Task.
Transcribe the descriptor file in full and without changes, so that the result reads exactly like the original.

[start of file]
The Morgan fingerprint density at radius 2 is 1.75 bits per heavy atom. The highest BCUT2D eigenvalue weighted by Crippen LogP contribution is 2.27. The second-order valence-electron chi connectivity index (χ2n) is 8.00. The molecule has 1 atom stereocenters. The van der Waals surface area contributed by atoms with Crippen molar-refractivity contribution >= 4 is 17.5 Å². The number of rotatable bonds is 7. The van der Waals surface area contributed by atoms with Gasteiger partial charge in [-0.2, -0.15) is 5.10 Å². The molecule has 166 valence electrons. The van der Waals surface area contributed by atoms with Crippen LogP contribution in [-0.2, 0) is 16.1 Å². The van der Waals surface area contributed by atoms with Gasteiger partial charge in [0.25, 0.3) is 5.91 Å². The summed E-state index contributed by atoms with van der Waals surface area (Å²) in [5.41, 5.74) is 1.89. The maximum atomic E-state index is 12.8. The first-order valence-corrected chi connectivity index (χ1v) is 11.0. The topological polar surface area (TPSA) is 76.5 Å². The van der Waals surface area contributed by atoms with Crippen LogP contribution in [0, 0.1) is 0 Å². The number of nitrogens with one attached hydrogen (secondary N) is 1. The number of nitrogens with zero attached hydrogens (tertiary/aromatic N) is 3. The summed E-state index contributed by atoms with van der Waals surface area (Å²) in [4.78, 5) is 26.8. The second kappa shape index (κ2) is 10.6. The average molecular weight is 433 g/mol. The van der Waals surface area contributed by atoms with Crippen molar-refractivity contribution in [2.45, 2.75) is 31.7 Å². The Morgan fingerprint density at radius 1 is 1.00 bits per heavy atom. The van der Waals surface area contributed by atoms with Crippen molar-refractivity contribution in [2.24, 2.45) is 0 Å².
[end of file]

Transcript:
The Morgan fingerprint density at radius 2 is 1.75 bits per heavy atom. The highest BCUT2D eigenvalue weighted by Crippen LogP contribution is 2.27. The second-order valence-electron chi connectivity index (χ2n) is 8.00. The molecule has 1 atom stereocenters. The van der Waals surface area contributed by atoms with Crippen molar-refractivity contribution >= 4 is 17.5 Å². The number of rotatable bonds is 7. The van der Waals surface area contributed by atoms with Gasteiger partial charge in [-0.2, -0.15) is 5.10 Å². The molecule has 166 valence electrons. The van der Waals surface area contributed by atoms with Crippen LogP contribution in [-0.2, 0) is 16.1 Å². The van der Waals surface area contributed by atoms with Gasteiger partial charge in [0.25, 0.3) is 5.91 Å². The summed E-state index contributed by atoms with van der Waals surface area (Å²) in [5.41, 5.74) is 1.89. The maximum atomic E-state index is 12.8. The first-order valence-corrected chi connectivity index (χ1v) is 11.0. The topological polar surface area (TPSA) is 76.5 Å². The van der Waals surface area contributed by atoms with Crippen LogP contribution in [0, 0.1) is 0 Å². The number of nitrogens with one attached hydrogen (secondary N) is 1. The number of nitrogens with zero attached hydrogens (tertiary/aromatic N) is 3. The summed E-state index contributed by atoms with van der Waals surface area (Å²) in [4.78, 5) is 26.8. The second kappa shape index (κ2) is 10.6. The average molecular weight is 433 g/mol. The van der Waals surface area contributed by atoms with Crippen molar-refractivity contribution in [2.45, 2.75) is 31.7 Å². The Morgan fingerprint density at radius 1 is 1.00 bits per heavy atom. The van der Waals surface area contributed by atoms with Crippen molar-refractivity contribution in [2.24, 2.45) is 0 Å².